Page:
“Was not their mistake once more bred of the life of slavery that they had been living?—a life which was always looking upon everything, except mankind, animate and inanimate—‘nature,’ as people used to call it—as one thing, and mankind as another, it was natural to people thinking in this way, that they should try to make ‘nature’ their slave, since they thought ‘nature’ was something outside them” — William Morris

Friday, April 29, 2011

Object-Oriented Strategies for Ecological Art

William Wordsworth has a lock on environmenalist art. Even opposing Wordsworthianism is done within a Wordsworthian configuration space. So Shelley, an early opponent, proclaims himself the hyper-Wordsworth. He's going to do what Wordsworth did, only a thousand times better.

What does this mean? It means the mainstream environmentalist art is constructivist. Since the Romantic period there have been roughly two strategies for the avant garde: constructivism and object-orientation. You can play with relations, or you can reveal objects.

Now I know this may come as a shock to some but the Nature folks are constructivists, really: they are in the lineage of Rodchenko and Naum Gabo. They're creating machines that change attitudes. Paradoxical devices that upgrade human consciousness. Change people's relations with one another and with non-humans. Their raw material is the viewer's or reader's conceptual mind. Why? Because Wordsworth, “poet of Nature” as Shelley calls him, wrote the manual on this strategy.

This affects all kinds of art practice including concept art and performance art, AND agriculture as performance art (Wendell Berry, if you like). The art object as geographical text.

There's much much more to say about this but let's look at the forgotten twin of constructivism, object-orientation.

Why did this strategy lose favor with the Nature crew? Because the manual was written by Keats, and if you're a Wordsworthian, Keats is about artifice, femininity, non-Nature. Wordsworth knew as soon as he heard his first Keats poem that he had met his nemesis: that's why he called it “pretty,” damning with faint praise.

But the way to reveal the object, as we have been discovering in OOO, is through an illusion-like clowning, a disturbing proximity, shoplifting in full view. The iceberg becomes a weird clown, the Arctic ocean becomes one-inch-thick latex—look at Chris Wainwright's gorgeous photo above, taken on the Cape Farewell tour that forms the basis of the U-N-F-O-L-D exhibition I spoke at in Chicago. Iceberg as David Lynch movie character.

This paradoxical approach, instead of working on our mind, melts our mind, directly. Short circuit.

More on this soon (much more). But this is incredibly important: beyond the fetishization of Nature, environmentalist art is constructivist. Nothing wrong with that per se, but there is some fallout. You think you know what Nature is—all it requires is some good PR. You get into the convincing business. You are working in the configuration space of advertising. And all the really good advertisers advertise products, not Nature. And Nature is not a product...and you know that...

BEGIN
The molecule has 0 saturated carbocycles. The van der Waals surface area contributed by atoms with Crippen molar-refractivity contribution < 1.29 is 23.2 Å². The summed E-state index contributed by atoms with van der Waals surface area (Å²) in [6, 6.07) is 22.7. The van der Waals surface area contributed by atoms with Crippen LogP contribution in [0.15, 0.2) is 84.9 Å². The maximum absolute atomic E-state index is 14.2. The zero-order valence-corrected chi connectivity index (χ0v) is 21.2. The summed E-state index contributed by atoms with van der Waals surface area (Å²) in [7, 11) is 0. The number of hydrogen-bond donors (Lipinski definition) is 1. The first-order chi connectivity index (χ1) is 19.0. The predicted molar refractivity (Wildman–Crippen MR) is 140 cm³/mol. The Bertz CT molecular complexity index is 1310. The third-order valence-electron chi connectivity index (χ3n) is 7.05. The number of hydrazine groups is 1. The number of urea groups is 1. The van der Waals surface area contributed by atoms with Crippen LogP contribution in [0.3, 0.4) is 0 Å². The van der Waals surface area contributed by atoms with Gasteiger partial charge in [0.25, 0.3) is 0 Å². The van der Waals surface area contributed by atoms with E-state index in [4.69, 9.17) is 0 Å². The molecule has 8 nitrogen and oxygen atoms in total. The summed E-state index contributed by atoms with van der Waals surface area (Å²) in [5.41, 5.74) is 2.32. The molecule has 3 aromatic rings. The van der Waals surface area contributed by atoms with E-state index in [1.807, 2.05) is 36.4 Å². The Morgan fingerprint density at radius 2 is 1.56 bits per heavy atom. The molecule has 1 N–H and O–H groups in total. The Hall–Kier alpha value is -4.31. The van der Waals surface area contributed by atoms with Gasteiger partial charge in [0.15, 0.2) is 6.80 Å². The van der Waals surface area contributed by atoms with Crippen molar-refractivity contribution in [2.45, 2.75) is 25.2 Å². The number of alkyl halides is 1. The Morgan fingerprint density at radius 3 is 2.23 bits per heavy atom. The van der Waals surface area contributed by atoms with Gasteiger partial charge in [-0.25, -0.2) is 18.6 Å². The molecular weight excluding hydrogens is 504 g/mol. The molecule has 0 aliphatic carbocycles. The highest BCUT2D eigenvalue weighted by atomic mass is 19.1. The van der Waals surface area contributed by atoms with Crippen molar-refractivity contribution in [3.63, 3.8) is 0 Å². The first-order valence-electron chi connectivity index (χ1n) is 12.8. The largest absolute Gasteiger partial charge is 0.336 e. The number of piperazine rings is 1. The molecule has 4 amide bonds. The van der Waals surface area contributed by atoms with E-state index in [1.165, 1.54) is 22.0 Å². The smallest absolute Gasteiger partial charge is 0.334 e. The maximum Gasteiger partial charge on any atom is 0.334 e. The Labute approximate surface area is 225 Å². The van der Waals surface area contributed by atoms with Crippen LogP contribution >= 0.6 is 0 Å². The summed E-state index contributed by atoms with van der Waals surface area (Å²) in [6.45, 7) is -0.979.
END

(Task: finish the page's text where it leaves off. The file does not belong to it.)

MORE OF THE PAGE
In the next few posts I'll be exploring the road less traveled, object-orientation, as a solution for art in the time of hyperobjects.


ai said...

Tim - You suggest that an OOO approach would "reveal objects." To me that sounds rather like the traditional positivist assumption that some method (e.g., the scientific) could show us the things themselves as they actually are in and of themselves - though I'm sure that's not what you mean.

I've written critiques of *social* constructivism, probably for the same reasons as you, but in the end I've opted for a *generalized* constructivism (a.k.a. relational constructivism, co-constructivism, etc), which, following Latour, Deleuze, et al, argues that we can't know or "reveal" things without acting upon or interacting with them, and that therefore any knowing is a form of co-constructing a world in which certain things can be 'known' by certain 'knowers' (but that that is itself a construct, requiring work; it's not a given).

I'm curious... Is there something you find deficient about that approach that you think an OOO approach can solve?

I don't at all think that the best environmental art (today) "fetishizes Nature" (but then maybe I'm just being selective in my definition of what's "best" - e.g. ecological artists and "ecoventionists" like Patricia Johanson, Mierle Ukeles, and many others). But when you write that environmentalist art is constructivist *and* that it "think[s] [it] know[s] what Nature is," that doesn't sound like constructivism to me - neither the generalized kind nor the social (human/anthropocentric) kind. SO I'm a little lost here.

I trust you will expand in future posts/writings...


Timothy Morton said...

Hi Adrian--the aesthetic dimension, which is the OOO causal dimension, can reveal shadows and colors of the object...even though it is withdrawn. Graham talks about this in various ingenious ways in Guerilla Metaphysics, and it's the sole topic of my Realist Magic which I'm working on--I shall take your helpful comments on board as I continue to write.